You don’t have fibre but you want it and have deep pockets then why not pay Openreach to dig up your area. They’ll run a fibre connection from your property to the exchange but you could pay anywhere from a few thousand to 5 figures.

The final result is a shared fibre connection that will give you 330 Mbps down and 30 Mbps up but Openreach did announce higher plans recently taking you up to 1000 Mbps down and around 100 Mbps up. Montly cost after the high install fee starts from a more reasonable £100. The real kicker here is, I’ve been reading online, people are placing orders, paying and waiting up to a year or more to get connected :cry:

Long term this will likely be cheaper than Bonded FTTC or a Leased Line but are you willing to pay up front for construction costs and wait? :alarm_clock:

More Possibilities

Obviously you could use a 4G dongle or have one plugged in for failover if you’re in a good 4G area. 5G may also come along and change the game on all this so watch this space!

Interested to hear your thoughts and what others think about getting the best internet connection for live streaming and online creators who love uploading YouTube videos :smiley:

Thanks for your story @Mike. Unlike you, I am not streaming video, only music, so my speed needs are a little different to yours. My speeds here (near Ascot in the UK) are not too shabby being 65mbs down and 10mbs up.

My big problem has drop outs. As you well know, when live, there is enough going on without the stress of dropping out. Last Friday, luckily a day I am not on air, I had 20 drops at least. I decided to pre-record the weekend shows.

An OpenReach engineer came out (again) this Monday and found the cabinet was flooded. Apparently, they are designed to let some moisture in which seems odd, but there you go! I am FTTC.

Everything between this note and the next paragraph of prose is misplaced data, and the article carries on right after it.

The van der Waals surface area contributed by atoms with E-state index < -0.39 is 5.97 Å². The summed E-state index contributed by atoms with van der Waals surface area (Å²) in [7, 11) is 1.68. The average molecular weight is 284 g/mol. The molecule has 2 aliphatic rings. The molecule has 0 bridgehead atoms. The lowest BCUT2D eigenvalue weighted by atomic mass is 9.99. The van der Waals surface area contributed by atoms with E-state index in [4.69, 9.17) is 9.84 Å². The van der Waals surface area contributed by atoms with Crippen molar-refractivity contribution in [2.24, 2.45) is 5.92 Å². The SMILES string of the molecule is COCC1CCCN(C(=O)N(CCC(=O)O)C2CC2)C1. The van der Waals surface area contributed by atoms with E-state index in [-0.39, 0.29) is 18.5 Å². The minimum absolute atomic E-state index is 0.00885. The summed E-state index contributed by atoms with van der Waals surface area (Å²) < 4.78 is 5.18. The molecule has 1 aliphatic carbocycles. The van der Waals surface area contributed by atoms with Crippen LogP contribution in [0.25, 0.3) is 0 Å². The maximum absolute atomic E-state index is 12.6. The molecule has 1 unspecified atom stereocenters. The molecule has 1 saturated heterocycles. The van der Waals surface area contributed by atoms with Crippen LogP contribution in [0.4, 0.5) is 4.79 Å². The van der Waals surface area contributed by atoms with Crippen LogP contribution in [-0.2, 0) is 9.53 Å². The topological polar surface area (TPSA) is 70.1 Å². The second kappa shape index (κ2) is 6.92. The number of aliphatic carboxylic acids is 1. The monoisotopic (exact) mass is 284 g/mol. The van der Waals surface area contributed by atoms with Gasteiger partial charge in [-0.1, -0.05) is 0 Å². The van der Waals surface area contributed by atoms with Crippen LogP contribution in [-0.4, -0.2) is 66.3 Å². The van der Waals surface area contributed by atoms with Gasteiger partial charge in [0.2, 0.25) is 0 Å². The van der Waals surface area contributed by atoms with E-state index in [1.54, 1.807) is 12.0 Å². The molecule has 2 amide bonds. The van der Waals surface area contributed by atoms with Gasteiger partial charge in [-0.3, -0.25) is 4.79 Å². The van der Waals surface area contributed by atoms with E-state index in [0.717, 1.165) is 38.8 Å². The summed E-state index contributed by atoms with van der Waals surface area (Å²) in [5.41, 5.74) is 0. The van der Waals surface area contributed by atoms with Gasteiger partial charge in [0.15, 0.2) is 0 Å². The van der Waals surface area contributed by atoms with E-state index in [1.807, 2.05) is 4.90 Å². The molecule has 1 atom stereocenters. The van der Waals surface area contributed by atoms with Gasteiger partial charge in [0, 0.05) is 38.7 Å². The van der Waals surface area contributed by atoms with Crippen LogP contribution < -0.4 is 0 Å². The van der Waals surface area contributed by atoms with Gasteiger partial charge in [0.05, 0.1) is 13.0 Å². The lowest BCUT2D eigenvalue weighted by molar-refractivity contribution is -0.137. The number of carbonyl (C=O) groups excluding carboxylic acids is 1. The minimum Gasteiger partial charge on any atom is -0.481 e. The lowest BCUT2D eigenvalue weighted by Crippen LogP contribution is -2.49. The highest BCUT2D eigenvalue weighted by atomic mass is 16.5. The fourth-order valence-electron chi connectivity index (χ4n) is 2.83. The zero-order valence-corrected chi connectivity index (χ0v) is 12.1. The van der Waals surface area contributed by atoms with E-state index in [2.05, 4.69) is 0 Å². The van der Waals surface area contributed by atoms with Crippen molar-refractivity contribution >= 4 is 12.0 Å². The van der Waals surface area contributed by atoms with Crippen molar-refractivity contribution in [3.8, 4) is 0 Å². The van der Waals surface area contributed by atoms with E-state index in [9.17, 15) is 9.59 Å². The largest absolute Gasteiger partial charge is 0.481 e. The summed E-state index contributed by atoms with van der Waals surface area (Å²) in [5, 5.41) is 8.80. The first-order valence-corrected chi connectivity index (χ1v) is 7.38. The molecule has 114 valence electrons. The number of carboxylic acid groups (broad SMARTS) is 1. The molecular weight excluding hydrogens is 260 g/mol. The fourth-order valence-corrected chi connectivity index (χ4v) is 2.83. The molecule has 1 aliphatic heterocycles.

I bought a Vodafone mobile router (the only network that has coverage in my home), but it didn’t kick in. It seems the only way it will kick in straight away (on Mac at least), is if I unplug the ethernet cable and run purely wifi which I am not willing to do.

So, the latest is, since Monday I have had no drops at all, despite the storms and next Tuesday I am having BT Business installed. Cheaper than my current package, a dedicated phone support line and apparently the router supplied has a 4G back-up pre-installed in it.

I will give you an update after they have been in.

My pleasure!

Our present business broadband connection gives around 70 Mbps down and 19 Mbps up which is perfect for MRC live streams and more. That may all change when we relocate :slight_smile:

I remember when we first got connected we were getting drops all the time it was impossible to live stream or do anything in real time for an hour or more without some kind of issue.

Fortunately, paying for the top BT business plan really helped. BT called out Openreach (different companies from what I understand) around 5 times before they finally had enough of engineers looking and not being able to take action. Shortly after the fifth engineer visit Openreach vans rolled in to our area. Plenty of pole climbing occured and we’ve hardly had an issue since :smiley:

A great end to this episode. We’ll be staying on the Isle of Wight so hoping for a WightFibre service area in an ideal world or that they complete their Gigabit Island plan in the coming few years. What an awesome company to be taking on a project like this. Hope gigabit is the norm for all UK soon :crossed_fingers:

I should also add that I’ve had the same experience with 4G failover. It’s not quick enough, in my experience, to save a live stream from going down. Saying that I’m interested in this FireBrick FB2900 router with 4G dongle possibilities. It may be a case of you get what you pay for for 4G backup of a live stream.

Interested to hear more thoughts.

I’ve noticed @Mike, with envy, that you’ve not had a drop in ages. Does your BT Business router have built in 4G back-up? In your current set-up, do you have back-up? Crazy isn’t it, for all the work we put in, we are only as strong as the weakest link, which in our case is the connection to the world via our broadband…

ps - will look in to that router…